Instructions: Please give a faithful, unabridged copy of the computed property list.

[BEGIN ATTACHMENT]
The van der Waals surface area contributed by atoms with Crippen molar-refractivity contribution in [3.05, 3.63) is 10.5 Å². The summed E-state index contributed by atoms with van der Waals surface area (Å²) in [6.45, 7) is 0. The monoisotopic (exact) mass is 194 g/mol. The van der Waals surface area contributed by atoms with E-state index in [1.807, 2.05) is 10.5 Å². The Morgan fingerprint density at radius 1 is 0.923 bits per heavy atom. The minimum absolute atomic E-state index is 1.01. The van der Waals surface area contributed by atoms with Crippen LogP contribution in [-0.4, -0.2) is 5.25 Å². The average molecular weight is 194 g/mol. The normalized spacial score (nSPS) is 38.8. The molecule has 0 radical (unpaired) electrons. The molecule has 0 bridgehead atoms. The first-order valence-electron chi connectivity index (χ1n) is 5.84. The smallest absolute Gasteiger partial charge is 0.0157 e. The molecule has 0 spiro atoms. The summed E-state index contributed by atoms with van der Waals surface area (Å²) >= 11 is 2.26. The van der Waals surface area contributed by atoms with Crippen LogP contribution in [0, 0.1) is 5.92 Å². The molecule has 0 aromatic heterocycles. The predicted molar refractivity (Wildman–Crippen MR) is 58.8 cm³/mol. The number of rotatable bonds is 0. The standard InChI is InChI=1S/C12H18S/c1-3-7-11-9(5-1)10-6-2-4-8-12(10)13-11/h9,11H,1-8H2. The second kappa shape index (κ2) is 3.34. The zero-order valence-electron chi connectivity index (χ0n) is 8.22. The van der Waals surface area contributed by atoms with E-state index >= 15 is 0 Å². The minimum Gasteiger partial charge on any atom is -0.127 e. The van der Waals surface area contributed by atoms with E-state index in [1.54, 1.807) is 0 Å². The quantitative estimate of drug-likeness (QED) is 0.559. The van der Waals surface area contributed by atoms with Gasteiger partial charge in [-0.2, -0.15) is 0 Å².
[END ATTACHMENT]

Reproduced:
The van der Waals surface area contributed by atoms with Crippen molar-refractivity contribution in [3.05, 3.63) is 10.5 Å². The summed E-state index contributed by atoms with van der Waals surface area (Å²) in [6.45, 7) is 0. The monoisotopic (exact) mass is 194 g/mol. The van der Waals surface area contributed by atoms with E-state index in [1.807, 2.05) is 10.5 Å². The Morgan fingerprint density at radius 1 is 0.923 bits per heavy atom. The minimum absolute atomic E-state index is 1.01. The van der Waals surface area contributed by atoms with Crippen LogP contribution in [-0.4, -0.2) is 5.25 Å². The average molecular weight is 194 g/mol. The normalized spacial score (nSPS) is 38.8. The molecule has 0 radical (unpaired) electrons. The molecule has 0 bridgehead atoms. The first-order valence-electron chi connectivity index (χ1n) is 5.84. The smallest absolute Gasteiger partial charge is 0.0157 e. The molecule has 0 spiro atoms. The summed E-state index contributed by atoms with van der Waals surface area (Å²) >= 11 is 2.26. The van der Waals surface area contributed by atoms with Crippen LogP contribution in [0, 0.1) is 5.92 Å². The molecule has 0 aromatic heterocycles. The predicted molar refractivity (Wildman–Crippen MR) is 58.8 cm³/mol. The number of rotatable bonds is 0. The standard InChI is InChI=1S/C12H18S/c1-3-7-11-9(5-1)10-6-2-4-8-12(10)13-11/h9,11H,1-8H2. The second kappa shape index (κ2) is 3.34. The zero-order valence-electron chi connectivity index (χ0n) is 8.22. The van der Waals surface area contributed by atoms with E-state index >= 15 is 0 Å². The minimum Gasteiger partial charge on any atom is -0.127 e. The van der Waals surface area contributed by atoms with E-state index in [1.54, 1.807) is 0 Å². The quantitative estimate of drug-likeness (QED) is 0.559. The van der Waals surface area contributed by atoms with Gasteiger partial charge in [-0.2, -0.15) is 0 Å².